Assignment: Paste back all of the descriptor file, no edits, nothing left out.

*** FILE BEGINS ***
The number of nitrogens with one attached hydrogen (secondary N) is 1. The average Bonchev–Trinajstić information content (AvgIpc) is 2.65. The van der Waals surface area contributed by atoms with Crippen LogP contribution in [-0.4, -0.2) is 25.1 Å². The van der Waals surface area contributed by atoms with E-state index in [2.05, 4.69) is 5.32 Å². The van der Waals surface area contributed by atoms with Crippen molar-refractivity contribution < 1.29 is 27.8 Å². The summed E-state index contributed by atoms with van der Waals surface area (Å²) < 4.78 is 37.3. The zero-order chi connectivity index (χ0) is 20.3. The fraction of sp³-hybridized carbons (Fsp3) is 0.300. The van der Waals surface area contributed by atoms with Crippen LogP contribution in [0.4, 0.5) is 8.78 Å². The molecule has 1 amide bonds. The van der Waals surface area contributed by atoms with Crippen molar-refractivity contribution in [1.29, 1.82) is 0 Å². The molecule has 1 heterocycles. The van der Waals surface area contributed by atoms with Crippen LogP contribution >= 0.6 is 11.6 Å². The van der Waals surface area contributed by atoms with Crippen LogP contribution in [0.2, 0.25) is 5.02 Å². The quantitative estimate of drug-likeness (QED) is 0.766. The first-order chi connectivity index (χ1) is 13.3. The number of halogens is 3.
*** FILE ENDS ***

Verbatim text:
The number of nitrogens with one attached hydrogen (secondary N) is 1. The average Bonchev–Trinajstić information content (AvgIpc) is 2.65. The van der Waals surface area contributed by atoms with Crippen LogP contribution in [-0.4, -0.2) is 25.1 Å². The van der Waals surface area contributed by atoms with E-state index in [2.05, 4.69) is 5.32 Å². The van der Waals surface area contributed by atoms with Crippen molar-refractivity contribution < 1.29 is 27.8 Å². The summed E-state index contributed by atoms with van der Waals surface area (Å²) < 4.78 is 37.3. The zero-order chi connectivity index (χ0) is 20.3. The fraction of sp³-hybridized carbons (Fsp3) is 0.300. The van der Waals surface area contributed by atoms with Crippen LogP contribution in [0.4, 0.5) is 8.78 Å². The molecule has 1 amide bonds. The van der Waals surface area contributed by atoms with Crippen molar-refractivity contribution in [1.29, 1.82) is 0 Å². The molecule has 1 heterocycles. The van der Waals surface area contributed by atoms with Crippen LogP contribution >= 0.6 is 11.6 Å². The van der Waals surface area contributed by atoms with Crippen LogP contribution in [0.2, 0.25) is 5.02 Å². The quantitative estimate of drug-likeness (QED) is 0.766. The first-order chi connectivity index (χ1) is 13.3. The number of halogens is 3.